Cuban Journalists Demand Greater Access To Sources
Cuban Journalists Demand Greater Access To Sources / 14ymedio, Luz Escobar
14ymedio, Luz Escobar, Havana, 14 March 2017 – Whether they are
independent or official, reporters share the same complaint against
institutions, which they accuse of hindering access to information and
hiding data. And for this reason all informants have the same
requirement: greater access to sources.
Gabriela Daihuela studies journalism and dreams of dedicating herself to
investigative reporting, a specialty she considers missing in Cuba’s
current press. Every day she likes her career more, she says, because
“there are many issues that are worthy of being addressed that are not
The student is currently preparing a reporting piece that has taken her
to the Ministry of Education. “They have given us a huge runaround,” she
confesses. “When we go to the institution, which is in charge and we
know they should be able to tell us what we want to know, they say there
is no data or they can’t share it or they can’t find it,” she complains.
Daihuela believes that “the press should have more freedom,” not only
“at the time of writing” but also to investigate. “They are closing the
doors to us, and given that we are students, I imagine that for a
journalist already graduated and recognized it must be much worse
because they must be afraid.”
In the middle of last year, a group of young journalists from the
newspaper Vanguardia in Villa Clara published a letter expressing their
concerns. They complained that media bosses argue that the ideas
expressed in their articles “do not suit the interests of the country at
the current time,” or that their reports and comments are “too critical.”
The reporters believe that “so many decades and so many uncritical media
dedicated to presenting triumphalist visions of events have provoked a
hypercritical avalanche in Cuba.
For independent journalists the picture is even more complicated, due to
the illegality in which the alternative means exist in a country where
only the circulation of the official press is allowed.
Freelance reporter María Matienzo agrees with other colleagues in the
independent press that journalism is “a high-risk sport.” The most
common obstacles she points out are the confiscation of the tools of the
trade – such as phones, recorders, computers and cameras –
interrogations and surveillance. “It’s a huge psychological pressure
[but] we have to overcome it.”
“Losing friends and winning others” is also part of the side effects of
the work of informing. “It’s the classic profession to be declared a
pest in certain places.” Always try to approach ” the primary source as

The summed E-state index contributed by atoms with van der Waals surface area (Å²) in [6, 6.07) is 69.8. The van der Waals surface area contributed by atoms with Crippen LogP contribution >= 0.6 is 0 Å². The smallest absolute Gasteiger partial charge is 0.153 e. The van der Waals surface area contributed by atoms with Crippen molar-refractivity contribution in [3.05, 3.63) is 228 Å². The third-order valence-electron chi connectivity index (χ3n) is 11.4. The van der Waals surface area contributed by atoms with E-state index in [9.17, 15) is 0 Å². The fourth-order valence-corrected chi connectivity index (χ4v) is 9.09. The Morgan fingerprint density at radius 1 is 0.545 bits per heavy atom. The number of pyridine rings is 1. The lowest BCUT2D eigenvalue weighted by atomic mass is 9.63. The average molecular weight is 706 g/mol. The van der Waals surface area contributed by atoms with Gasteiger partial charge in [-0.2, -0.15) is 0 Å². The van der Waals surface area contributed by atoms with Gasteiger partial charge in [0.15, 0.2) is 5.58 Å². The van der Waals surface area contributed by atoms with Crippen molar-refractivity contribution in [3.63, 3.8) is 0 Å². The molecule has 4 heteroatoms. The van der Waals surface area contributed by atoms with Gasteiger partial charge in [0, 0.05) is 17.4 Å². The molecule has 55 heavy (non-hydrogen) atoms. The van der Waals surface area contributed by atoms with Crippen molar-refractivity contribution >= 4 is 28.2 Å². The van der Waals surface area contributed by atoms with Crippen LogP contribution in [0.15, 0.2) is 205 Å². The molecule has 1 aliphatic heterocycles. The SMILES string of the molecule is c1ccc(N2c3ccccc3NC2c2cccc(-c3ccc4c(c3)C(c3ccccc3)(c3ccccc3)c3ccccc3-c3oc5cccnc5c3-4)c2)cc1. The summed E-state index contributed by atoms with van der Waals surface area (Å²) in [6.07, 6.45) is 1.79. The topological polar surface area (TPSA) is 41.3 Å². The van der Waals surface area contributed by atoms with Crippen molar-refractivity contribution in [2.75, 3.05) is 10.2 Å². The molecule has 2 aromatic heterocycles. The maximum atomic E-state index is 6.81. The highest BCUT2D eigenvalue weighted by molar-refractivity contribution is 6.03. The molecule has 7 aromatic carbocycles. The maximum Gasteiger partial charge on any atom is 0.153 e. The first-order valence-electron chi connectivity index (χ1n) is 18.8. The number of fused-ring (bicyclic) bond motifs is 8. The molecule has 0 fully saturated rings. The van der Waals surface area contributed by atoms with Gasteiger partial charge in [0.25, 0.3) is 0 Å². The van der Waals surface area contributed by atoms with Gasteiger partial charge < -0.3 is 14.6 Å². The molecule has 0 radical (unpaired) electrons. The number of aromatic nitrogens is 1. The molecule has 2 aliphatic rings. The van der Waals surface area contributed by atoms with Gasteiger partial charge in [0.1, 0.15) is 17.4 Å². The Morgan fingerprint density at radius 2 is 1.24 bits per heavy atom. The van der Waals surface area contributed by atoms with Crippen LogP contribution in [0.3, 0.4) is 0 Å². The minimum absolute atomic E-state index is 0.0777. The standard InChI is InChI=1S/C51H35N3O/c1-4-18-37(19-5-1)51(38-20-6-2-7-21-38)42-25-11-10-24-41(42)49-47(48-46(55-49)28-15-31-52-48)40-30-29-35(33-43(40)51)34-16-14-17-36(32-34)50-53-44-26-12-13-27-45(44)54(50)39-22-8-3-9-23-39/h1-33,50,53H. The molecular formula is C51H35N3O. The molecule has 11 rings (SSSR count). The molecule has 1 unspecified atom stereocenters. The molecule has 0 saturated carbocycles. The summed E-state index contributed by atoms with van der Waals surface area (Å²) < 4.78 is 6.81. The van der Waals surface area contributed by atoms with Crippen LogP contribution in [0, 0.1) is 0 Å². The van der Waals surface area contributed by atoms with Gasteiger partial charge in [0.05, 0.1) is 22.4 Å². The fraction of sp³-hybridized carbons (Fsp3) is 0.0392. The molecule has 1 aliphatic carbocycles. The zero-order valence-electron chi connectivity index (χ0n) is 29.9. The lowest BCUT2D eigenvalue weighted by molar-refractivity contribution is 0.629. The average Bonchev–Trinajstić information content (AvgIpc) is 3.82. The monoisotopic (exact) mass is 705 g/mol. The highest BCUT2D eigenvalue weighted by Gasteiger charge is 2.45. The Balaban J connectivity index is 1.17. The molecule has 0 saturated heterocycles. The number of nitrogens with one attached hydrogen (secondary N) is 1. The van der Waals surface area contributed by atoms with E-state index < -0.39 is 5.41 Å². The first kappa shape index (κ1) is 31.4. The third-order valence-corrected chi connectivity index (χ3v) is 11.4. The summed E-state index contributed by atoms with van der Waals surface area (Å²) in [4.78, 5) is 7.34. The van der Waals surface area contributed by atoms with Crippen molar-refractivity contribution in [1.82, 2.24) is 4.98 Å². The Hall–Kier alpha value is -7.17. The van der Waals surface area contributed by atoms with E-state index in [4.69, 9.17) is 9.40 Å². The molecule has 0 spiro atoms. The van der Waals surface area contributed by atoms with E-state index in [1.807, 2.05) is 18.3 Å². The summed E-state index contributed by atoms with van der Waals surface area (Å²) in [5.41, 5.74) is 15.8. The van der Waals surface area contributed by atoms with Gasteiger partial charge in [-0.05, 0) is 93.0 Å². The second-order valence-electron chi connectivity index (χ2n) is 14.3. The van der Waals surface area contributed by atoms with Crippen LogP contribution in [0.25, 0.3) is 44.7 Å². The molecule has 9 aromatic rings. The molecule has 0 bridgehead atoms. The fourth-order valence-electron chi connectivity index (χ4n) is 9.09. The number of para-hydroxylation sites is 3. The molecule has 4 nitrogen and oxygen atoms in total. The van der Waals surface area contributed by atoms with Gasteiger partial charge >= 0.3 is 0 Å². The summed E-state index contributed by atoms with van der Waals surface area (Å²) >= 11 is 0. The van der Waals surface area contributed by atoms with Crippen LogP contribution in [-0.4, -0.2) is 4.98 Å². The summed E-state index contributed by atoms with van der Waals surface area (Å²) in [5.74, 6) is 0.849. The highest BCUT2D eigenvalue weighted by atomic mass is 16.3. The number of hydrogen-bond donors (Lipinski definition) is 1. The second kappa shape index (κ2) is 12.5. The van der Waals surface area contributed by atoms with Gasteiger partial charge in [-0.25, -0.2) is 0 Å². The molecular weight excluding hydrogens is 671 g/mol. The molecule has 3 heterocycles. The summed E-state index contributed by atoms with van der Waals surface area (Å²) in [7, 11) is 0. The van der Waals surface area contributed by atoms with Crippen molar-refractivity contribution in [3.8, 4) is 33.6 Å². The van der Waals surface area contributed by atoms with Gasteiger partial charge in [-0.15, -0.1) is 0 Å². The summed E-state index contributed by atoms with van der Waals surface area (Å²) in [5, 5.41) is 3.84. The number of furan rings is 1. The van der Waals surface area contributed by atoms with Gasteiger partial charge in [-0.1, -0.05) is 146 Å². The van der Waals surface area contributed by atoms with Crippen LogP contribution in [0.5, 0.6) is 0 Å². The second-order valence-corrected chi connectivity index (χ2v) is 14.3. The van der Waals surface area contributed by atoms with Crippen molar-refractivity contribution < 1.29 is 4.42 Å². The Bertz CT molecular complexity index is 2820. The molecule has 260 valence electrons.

much as possible,” and “confirm by all possible means.”
The demand for a Press Law has risen in recent months, among journalists
linked to both official and alternative media, but no legislative
changes have been announced at this time. At the next congress of the
Cuban Journalists Union (UPEC), convened for 2018, there may be an answer.
University professor Graziella Pogolotti was quoted in Juventude Rebelde
(Rebel Youth) saying that the new law “will establish, with mandatory
regulations, the institutional commitment to provide journalists with
quick and pertinent information.”
In independent audiovisual media, Ignacio González has won a place with
his space En Caliente Prensa Libre (Free Press in the Heat of the
Moment). The reporter denounces the “ideological filter” that is applied
to students applying to be admitted the faculty of Journalism, a
requirement that prevents many interested people from becoming journalists.
Autonomous journalists exist in a scenario that makes it “difficult to
investigate.” In addition, they are not issued “credentials or permits”
to access official events and “cannot knock at the doors of any
official,” he laments. Arbitrary arrests and the confiscation of the
tools of the trade also add to the challenges they must overcome.
However, Gonzalez feels gratified when he does a report that ends up
solving problems. In his opinion, the population “has begun to
understand the importance of audiovisual journalism.” However, he must
sometimes mask the face of an interviewee to avoid possible reprisals
from the authorities.
New technologies have made it possible to bring activism closer to
social networks. Kata Mojena is a member of the Patriotic Union of Cuba
(UNPACU) and disseminates different information through Twitter and
YouTube, ranging from the activities carried out by the opposition
organization to social problems suffered by residents of eastern Cuba.
“Twitter is a way to make complaints with immediacy so that the media
can then broaden and corroborate the information,” says the
reporter. UNPACU’s structure, which is “made up of cells,” facilitates
“confirming the veracity of the information received,” she explained to
She also laments the continued telephone hackings she suffers in order
to prevent her from publishing content, and the difficulties in
accessing official sources to obtain their version of any
event. Ultimately, her demands do not differ much from those of a young
journalist sitting in newsroom of a state-owned media outlet.
Source: Cuban Journalists Demand Greater Access To Sources / 14ymedio,
Luz Escobar – Translating Cuba –